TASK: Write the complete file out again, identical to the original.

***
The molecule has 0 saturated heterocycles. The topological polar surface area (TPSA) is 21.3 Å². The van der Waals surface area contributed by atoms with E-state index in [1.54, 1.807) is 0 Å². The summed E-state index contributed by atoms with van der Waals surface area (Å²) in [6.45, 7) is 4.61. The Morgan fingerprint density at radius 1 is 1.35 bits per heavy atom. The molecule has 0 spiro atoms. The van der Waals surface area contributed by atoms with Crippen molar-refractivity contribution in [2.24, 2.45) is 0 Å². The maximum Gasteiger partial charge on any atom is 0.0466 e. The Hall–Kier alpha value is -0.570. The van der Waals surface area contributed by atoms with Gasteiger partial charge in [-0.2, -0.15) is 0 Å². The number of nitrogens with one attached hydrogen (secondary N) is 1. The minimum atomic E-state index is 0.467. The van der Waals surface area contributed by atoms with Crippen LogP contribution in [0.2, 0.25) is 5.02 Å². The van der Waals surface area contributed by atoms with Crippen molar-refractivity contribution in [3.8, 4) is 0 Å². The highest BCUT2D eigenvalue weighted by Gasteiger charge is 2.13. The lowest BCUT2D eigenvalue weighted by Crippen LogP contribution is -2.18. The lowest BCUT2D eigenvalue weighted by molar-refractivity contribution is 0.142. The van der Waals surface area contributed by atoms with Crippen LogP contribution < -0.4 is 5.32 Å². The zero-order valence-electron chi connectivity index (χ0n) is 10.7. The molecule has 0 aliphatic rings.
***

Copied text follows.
The molecule has 0 saturated heterocycles. The topological polar surface area (TPSA) is 21.3 Å². The van der Waals surface area contributed by atoms with E-state index in [1.54, 1.807) is 0 Å². The summed E-state index contributed by atoms with van der Waals surface area (Å²) in [6.45, 7) is 4.61. The Morgan fingerprint density at radius 1 is 1.35 bits per heavy atom. The molecule has 0 spiro atoms. The van der Waals surface area contributed by atoms with Crippen molar-refractivity contribution in [2.24, 2.45) is 0 Å². The maximum Gasteiger partial charge on any atom is 0.0466 e. The Hall–Kier alpha value is -0.570. The van der Waals surface area contributed by atoms with Gasteiger partial charge in [-0.2, -0.15) is 0 Å². The number of nitrogens with one attached hydrogen (secondary N) is 1. The minimum atomic E-state index is 0.467. The van der Waals surface area contributed by atoms with Crippen LogP contribution in [0.2, 0.25) is 5.02 Å². The van der Waals surface area contributed by atoms with Crippen molar-refractivity contribution in [3.8, 4) is 0 Å². The highest BCUT2D eigenvalue weighted by Gasteiger charge is 2.13. The lowest BCUT2D eigenvalue weighted by Crippen LogP contribution is -2.18. The lowest BCUT2D eigenvalue weighted by molar-refractivity contribution is 0.142. The van der Waals surface area contributed by atoms with Crippen LogP contribution < -0.4 is 5.32 Å². The zero-order valence-electron chi connectivity index (χ0n) is 10.7. The molecule has 0 aliphatic rings.